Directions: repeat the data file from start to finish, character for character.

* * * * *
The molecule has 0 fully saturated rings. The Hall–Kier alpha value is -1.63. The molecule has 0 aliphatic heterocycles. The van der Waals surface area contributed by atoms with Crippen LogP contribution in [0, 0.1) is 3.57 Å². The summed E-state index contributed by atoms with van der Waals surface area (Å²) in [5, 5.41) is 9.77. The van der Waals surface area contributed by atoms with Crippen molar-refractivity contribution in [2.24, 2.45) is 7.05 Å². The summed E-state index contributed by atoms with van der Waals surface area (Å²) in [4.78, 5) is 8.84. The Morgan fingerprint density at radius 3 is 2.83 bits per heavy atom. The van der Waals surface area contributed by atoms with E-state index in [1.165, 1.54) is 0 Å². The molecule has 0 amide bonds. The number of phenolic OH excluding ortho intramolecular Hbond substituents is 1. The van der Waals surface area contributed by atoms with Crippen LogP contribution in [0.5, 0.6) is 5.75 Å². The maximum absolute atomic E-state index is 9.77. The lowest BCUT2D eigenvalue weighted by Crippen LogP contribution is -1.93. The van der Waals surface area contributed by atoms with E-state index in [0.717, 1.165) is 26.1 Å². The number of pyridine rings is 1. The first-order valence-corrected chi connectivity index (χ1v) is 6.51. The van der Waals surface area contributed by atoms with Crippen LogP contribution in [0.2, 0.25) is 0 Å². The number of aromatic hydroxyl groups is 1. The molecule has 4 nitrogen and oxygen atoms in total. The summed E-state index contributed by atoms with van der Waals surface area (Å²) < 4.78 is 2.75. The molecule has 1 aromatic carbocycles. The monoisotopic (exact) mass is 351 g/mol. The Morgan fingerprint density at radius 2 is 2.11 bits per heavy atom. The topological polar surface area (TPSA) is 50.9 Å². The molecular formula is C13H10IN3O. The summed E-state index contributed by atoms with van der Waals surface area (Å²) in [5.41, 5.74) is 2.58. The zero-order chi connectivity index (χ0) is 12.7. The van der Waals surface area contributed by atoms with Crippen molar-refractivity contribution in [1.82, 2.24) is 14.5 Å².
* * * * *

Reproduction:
The molecule has 0 fully saturated rings. The Hall–Kier alpha value is -1.63. The molecule has 0 aliphatic heterocycles. The van der Waals surface area contributed by atoms with Crippen LogP contribution in [0, 0.1) is 3.57 Å². The summed E-state index contributed by atoms with van der Waals surface area (Å²) in [5, 5.41) is 9.77. The van der Waals surface area contributed by atoms with Crippen molar-refractivity contribution in [2.24, 2.45) is 7.05 Å². The summed E-state index contributed by atoms with van der Waals surface area (Å²) in [4.78, 5) is 8.84. The Morgan fingerprint density at radius 3 is 2.83 bits per heavy atom. The van der Waals surface area contributed by atoms with E-state index in [1.165, 1.54) is 0 Å². The molecule has 0 amide bonds. The number of phenolic OH excluding ortho intramolecular Hbond substituents is 1. The van der Waals surface area contributed by atoms with Crippen LogP contribution in [0.5, 0.6) is 5.75 Å². The maximum absolute atomic E-state index is 9.77. The lowest BCUT2D eigenvalue weighted by Crippen LogP contribution is -1.93. The van der Waals surface area contributed by atoms with E-state index in [0.717, 1.165) is 26.1 Å². The number of pyridine rings is 1. The first-order valence-corrected chi connectivity index (χ1v) is 6.51. The van der Waals surface area contributed by atoms with Crippen LogP contribution in [0.2, 0.25) is 0 Å². The number of aromatic hydroxyl groups is 1. The molecule has 4 nitrogen and oxygen atoms in total. The summed E-state index contributed by atoms with van der Waals surface area (Å²) < 4.78 is 2.75. The molecule has 1 aromatic carbocycles. The monoisotopic (exact) mass is 351 g/mol. The Morgan fingerprint density at radius 2 is 2.11 bits per heavy atom. The topological polar surface area (TPSA) is 50.9 Å². The molecular formula is C13H10IN3O. The summed E-state index contributed by atoms with van der Waals surface area (Å²) in [5.41, 5.74) is 2.58. The zero-order chi connectivity index (χ0) is 12.7. The van der Waals surface area contributed by atoms with Crippen molar-refractivity contribution in [1.82, 2.24) is 14.5 Å².